Article

Here's how much Clearview wind turbine fight cost local municipalities

WPD Canada has stated that the company’s board of directors have decided not to proceed with an appeal of that decision, and will not be moving ahead with what would have been an eight-turbine project.

The fight against wind turbines in Clearview Township cost area taxpayers nearly $800,000 — and municipalities want it back.

Those were the legal and consulting costs for Collingwood, Clearview Township, and the County of Simcoe in order to take part in the Environmental Review Tribunal (ERT) appeal of a decision to grant WPD Canada a renewable energy approval (REA) for the Fairview Wind project.

In a decision released in August, the ERT revoked the REA on the basis the proposed turbines were close enough in proximity to the Collingwood Regional Airport and the Clearview Aerodrome that the 500-foot-tall towers posed a serious threat to human health.

The ERT also weighed arguments about the project’s impact on the local population of the little brown bat. Hearing chairs Dirk Vanderbent and Hugh Wilkins ruled while the impact on the bat could be mitigated, the risk to human health could not.

WPD Canada has stated that the company’s board of directors have decided not to proceed with an appeal of that decision, and will not be moving ahead with what would have been an eight-turbine project.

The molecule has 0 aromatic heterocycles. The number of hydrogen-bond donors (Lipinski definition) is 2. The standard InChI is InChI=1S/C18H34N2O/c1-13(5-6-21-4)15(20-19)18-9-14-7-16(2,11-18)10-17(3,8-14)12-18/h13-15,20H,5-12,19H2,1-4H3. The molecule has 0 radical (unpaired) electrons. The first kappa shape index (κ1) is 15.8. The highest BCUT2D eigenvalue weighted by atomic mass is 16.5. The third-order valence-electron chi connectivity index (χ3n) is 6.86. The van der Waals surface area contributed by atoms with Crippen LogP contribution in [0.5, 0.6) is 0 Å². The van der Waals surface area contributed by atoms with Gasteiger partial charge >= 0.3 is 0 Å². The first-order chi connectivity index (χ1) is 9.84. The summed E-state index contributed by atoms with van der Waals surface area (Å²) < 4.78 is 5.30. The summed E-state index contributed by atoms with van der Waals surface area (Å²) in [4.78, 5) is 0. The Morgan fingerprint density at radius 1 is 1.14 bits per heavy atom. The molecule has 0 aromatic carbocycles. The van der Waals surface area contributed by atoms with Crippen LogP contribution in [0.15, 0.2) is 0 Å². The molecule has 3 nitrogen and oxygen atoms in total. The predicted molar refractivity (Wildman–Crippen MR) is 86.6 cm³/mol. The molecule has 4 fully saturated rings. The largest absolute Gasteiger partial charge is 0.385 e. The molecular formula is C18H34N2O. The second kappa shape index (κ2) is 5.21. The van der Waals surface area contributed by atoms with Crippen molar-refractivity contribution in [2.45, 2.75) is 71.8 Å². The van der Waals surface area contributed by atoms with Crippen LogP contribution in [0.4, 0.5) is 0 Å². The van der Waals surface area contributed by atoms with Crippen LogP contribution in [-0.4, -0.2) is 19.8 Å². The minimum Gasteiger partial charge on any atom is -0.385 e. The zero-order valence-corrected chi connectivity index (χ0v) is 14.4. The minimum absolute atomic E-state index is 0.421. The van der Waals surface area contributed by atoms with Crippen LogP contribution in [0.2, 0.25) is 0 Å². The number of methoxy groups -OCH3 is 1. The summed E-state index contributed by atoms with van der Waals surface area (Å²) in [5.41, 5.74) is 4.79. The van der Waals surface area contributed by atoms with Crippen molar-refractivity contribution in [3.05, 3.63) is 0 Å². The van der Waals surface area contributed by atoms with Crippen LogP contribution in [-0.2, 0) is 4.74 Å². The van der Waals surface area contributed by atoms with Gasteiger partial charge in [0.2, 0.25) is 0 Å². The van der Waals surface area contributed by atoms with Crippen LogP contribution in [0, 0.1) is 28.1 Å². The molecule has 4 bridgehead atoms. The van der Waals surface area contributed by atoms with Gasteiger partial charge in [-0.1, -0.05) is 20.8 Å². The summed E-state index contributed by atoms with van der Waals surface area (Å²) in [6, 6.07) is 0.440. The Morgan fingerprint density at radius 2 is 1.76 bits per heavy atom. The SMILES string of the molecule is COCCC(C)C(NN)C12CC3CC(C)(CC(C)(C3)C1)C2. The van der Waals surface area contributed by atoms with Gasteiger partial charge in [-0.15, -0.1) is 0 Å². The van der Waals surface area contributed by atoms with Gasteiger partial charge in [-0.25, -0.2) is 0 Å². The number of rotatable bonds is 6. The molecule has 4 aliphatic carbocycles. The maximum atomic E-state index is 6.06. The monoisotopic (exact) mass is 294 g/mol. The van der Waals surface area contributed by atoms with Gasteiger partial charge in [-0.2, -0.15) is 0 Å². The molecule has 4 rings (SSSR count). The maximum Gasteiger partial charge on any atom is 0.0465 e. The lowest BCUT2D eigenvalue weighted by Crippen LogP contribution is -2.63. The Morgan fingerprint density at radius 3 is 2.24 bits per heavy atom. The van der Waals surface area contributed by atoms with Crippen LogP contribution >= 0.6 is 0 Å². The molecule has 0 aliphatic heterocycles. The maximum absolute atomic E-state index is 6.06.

Debbie Korolnek, the general manager of Engineering, Planning and Environment for the County of Simcoe, said the county spent approximately $240,000 as its share of legal fees, disbursements, and expert witnesses.

Both Korolnek and Town of Collingwood spokesperson Jennett Mays — who stated the town spent $400,000 — said an application for a portion of the costs had been made to the courts.

A date to hear arguments on the cost applications has not yet been set.

Another appellant to the tribunal, Clearview Aerodrome owners Kevin and Gail Elwood, will also be pursuing costs.

Clearview’s bill for the hearing was $150,000. Chief administrative officer Steve Sage said the township will be looking for costs as well.

“It’s unfortunate that the province and this process forced the municipality to contribute such significant resources towards an issue that could have been addressed through proper consultation and deliberation,” stated Clearview Township Mayor Chris Vanderkruys in a news release issued after WPD’s announcement it would not be moving ahead.


Source: https://www.simcoe.com/news...

SEP 26 2017
http://www.windaction.org/posts/47237-here-s-how-much-clearview-wind-turbine-fight-cost-local-municipalities
back to top